[QODLink]
Archive
Prince gives Sharon 'benefit of doubt'
Prince Al-Walid bin Talal has vowed to give the "benefit of the doubt" to Ariel Sharon, the Israeli prime minister, if he can broker peace between the Jewish state and the Arabs.
Last Modified: 05 Dec 2005 15:16 GMT
Al-Walid urged Sharon to withdraw from the West Bank
Prince Al-Walid bin Talal has vowed to give the "benefit of the doubt" to Ariel Sharon, the Israeli prime minister, if he can broker peace between the Jewish state and the Arabs.

"We should leave him the benefit of the doubt," the Saudi prince said on Monday during a panel discussion at the Arab and World Media Conference organised by the Arab Thought Foundation in Dubai.
  
"There are many doubts about Sharon. He was a criminal ... (but) if he changes, I welcome that. Any person who can create peace between Israel and Arabs is welcome."

Accusation

Al-Walid said there was "no difference" between the Sabra and Shatila massacres during the 1982 Israeli invasion of Lebanon when Sharon was defence minister and the 11 September terror attacks.
 
"There is no difference," he said, as both represent "the killing of innocent people". 

  
But Al-Walid urged Sharon, who has left the right-wing Likud party and formed an alliance with Shimon Peres, the former Labour prime minister, to follow up on his Gaza withdrawal with a pullout from the West Bank.
  
He hoped that "Sharon and Peres can duplicate and repeat in the West Bank what happened in Gaza".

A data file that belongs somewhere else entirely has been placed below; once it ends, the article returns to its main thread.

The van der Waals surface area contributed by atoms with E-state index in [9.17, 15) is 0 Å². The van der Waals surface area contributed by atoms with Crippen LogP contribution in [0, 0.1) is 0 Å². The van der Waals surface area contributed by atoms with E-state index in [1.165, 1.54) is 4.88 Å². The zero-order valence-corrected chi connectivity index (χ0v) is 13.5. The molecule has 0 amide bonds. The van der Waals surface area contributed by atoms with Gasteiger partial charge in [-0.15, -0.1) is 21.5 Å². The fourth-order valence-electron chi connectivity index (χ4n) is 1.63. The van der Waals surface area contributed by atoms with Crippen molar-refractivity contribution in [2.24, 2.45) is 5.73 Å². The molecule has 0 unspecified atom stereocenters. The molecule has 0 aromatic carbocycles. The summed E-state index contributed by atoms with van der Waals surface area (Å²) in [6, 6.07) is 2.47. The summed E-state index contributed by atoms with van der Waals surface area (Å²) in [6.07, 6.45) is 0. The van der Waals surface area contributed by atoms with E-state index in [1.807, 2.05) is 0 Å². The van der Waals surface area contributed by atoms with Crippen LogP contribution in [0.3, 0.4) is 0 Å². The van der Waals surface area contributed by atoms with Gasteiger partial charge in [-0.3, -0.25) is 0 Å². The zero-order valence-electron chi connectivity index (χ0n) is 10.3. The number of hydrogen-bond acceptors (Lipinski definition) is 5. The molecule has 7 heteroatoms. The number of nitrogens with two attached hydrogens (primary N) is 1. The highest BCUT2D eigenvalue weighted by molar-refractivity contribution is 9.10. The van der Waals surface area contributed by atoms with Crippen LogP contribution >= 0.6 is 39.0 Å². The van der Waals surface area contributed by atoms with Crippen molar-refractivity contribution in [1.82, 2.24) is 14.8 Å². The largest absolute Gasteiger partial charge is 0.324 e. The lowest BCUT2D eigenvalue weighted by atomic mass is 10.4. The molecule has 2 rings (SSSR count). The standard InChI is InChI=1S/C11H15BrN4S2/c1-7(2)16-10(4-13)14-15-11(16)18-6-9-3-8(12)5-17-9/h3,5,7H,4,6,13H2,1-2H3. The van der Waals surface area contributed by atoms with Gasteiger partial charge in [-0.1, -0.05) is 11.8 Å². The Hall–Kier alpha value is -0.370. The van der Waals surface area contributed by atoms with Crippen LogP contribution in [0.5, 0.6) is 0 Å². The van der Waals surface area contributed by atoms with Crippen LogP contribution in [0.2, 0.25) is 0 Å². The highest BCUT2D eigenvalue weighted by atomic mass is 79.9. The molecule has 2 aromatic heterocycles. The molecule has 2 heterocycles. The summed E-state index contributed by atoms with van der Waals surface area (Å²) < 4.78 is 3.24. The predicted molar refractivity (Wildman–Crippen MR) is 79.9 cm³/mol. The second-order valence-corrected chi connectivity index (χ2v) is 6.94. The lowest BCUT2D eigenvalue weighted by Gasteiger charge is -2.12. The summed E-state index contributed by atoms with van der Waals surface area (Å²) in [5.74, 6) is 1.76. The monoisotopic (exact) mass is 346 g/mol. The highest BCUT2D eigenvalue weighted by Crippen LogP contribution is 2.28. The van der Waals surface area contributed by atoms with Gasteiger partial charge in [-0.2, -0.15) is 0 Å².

"Any person who can create peace between Israel and Arabs is welcome"

Saudi Prince Al-Walid bin Talal

Al-Walid criticised US policy in Iraq. 
  
"The US missunderstood the whole thing," he said. "I think the US does not understand Iraq." He said that "in the short term the US cannot leave, they can only leave when Iraq is ready". 

US media
  
Al-Walid was also critical of the US media which he said was "in general ... pro-Israel", while the Arabs were not pro-active enough.
  
During the recent street protests in France, Fox, the US television channel owned by Rupert Murdoch and in which Al-Walid has shares, ran a banner reading "Muslim riots."
  
"I picked up the phone and called Murdoch ... (and told him) these are not Muslim riots, these are riots out of poverty," he said.

"Within 30 minutes, the title was changed from Muslim riots to civil riots."

Source:
AFP
Topics in this article
People
Country
Featured on Al Jazeera
Weaving and handicrafts are being re-taught to a younger generation of Iraqi Kurds, but not without challenges.
The author argues that in the new economy, it's people, not skills or majors, that have lost value.
Colleagues of detained Al Jazeera journalists press demands for their release, 100 days after their arrest in Egypt.
Mehdi Hasan discusses online freedoms and the potential of the web with Wikipedia founder Jimmy Wales.
Featured
Libya has seen a blossoming of media outlets, but the media landscape is as polarised as the politics on the streets.
As nuclear age approaches eighth decade, visitors flock to historic bomb craters at New Mexico test sites.
Venezuela's president lacks the charisma and cult of personality maintained by the late Hugo Chavez.
Despite the Geneva deal, anti-government protesters in Ukraine's eastern regions don't intend to leave any time soon.
Since independence, Zimbabwe has faced food shortages, hyperinflation - and several political crises.
join our mailing list